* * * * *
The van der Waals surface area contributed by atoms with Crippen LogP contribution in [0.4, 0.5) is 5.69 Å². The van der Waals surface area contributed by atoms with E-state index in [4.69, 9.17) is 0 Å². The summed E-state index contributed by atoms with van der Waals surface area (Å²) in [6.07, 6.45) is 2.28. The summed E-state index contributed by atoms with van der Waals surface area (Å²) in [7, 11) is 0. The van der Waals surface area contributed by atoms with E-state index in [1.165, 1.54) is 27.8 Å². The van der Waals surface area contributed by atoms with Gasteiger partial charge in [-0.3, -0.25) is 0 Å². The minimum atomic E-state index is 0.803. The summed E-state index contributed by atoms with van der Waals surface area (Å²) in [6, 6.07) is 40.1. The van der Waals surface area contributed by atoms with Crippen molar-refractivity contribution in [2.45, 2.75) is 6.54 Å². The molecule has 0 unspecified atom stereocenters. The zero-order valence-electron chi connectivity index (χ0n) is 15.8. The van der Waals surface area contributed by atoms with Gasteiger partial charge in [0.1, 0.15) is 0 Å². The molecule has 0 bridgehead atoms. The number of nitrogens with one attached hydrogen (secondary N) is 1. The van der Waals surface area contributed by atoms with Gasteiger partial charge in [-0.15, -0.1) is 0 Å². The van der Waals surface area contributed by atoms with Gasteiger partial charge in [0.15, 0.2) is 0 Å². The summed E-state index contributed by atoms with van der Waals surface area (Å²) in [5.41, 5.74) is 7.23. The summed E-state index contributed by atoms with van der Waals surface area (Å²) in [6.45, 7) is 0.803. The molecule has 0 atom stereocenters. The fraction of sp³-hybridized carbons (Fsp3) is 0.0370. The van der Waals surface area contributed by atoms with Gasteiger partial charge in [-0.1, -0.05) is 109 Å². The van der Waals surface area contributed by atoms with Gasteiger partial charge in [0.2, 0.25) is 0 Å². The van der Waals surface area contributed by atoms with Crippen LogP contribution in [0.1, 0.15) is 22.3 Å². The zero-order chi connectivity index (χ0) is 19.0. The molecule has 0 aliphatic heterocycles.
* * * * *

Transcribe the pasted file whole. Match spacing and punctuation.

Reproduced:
The van der Waals surface area contributed by atoms with Crippen LogP contribution in [0.4, 0.5) is 5.69 Å². The van der Waals surface area contributed by atoms with E-state index in [4.69, 9.17) is 0 Å². The summed E-state index contributed by atoms with van der Waals surface area (Å²) in [6.07, 6.45) is 2.28. The summed E-state index contributed by atoms with van der Waals surface area (Å²) in [7, 11) is 0. The van der Waals surface area contributed by atoms with E-state index in [1.165, 1.54) is 27.8 Å². The van der Waals surface area contributed by atoms with Gasteiger partial charge in [-0.3, -0.25) is 0 Å². The minimum atomic E-state index is 0.803. The summed E-state index contributed by atoms with van der Waals surface area (Å²) in [6, 6.07) is 40.1. The van der Waals surface area contributed by atoms with Crippen molar-refractivity contribution in [2.45, 2.75) is 6.54 Å². The molecule has 0 unspecified atom stereocenters. The zero-order valence-electron chi connectivity index (χ0n) is 15.8. The van der Waals surface area contributed by atoms with Gasteiger partial charge in [0.1, 0.15) is 0 Å². The molecule has 0 bridgehead atoms. The number of nitrogens with one attached hydrogen (secondary N) is 1. The van der Waals surface area contributed by atoms with Gasteiger partial charge in [-0.15, -0.1) is 0 Å². The van der Waals surface area contributed by atoms with Gasteiger partial charge in [0.15, 0.2) is 0 Å². The summed E-state index contributed by atoms with van der Waals surface area (Å²) in [5.41, 5.74) is 7.23. The summed E-state index contributed by atoms with van der Waals surface area (Å²) in [6.45, 7) is 0.803. The molecule has 0 atom stereocenters. The fraction of sp³-hybridized carbons (Fsp3) is 0.0370. The van der Waals surface area contributed by atoms with Gasteiger partial charge in [-0.1, -0.05) is 109 Å². The van der Waals surface area contributed by atoms with Gasteiger partial charge in [0.2, 0.25) is 0 Å². The van der Waals surface area contributed by atoms with Crippen LogP contribution in [0.1, 0.15) is 22.3 Å². The zero-order chi connectivity index (χ0) is 19.0. The molecule has 0 aliphatic heterocycles.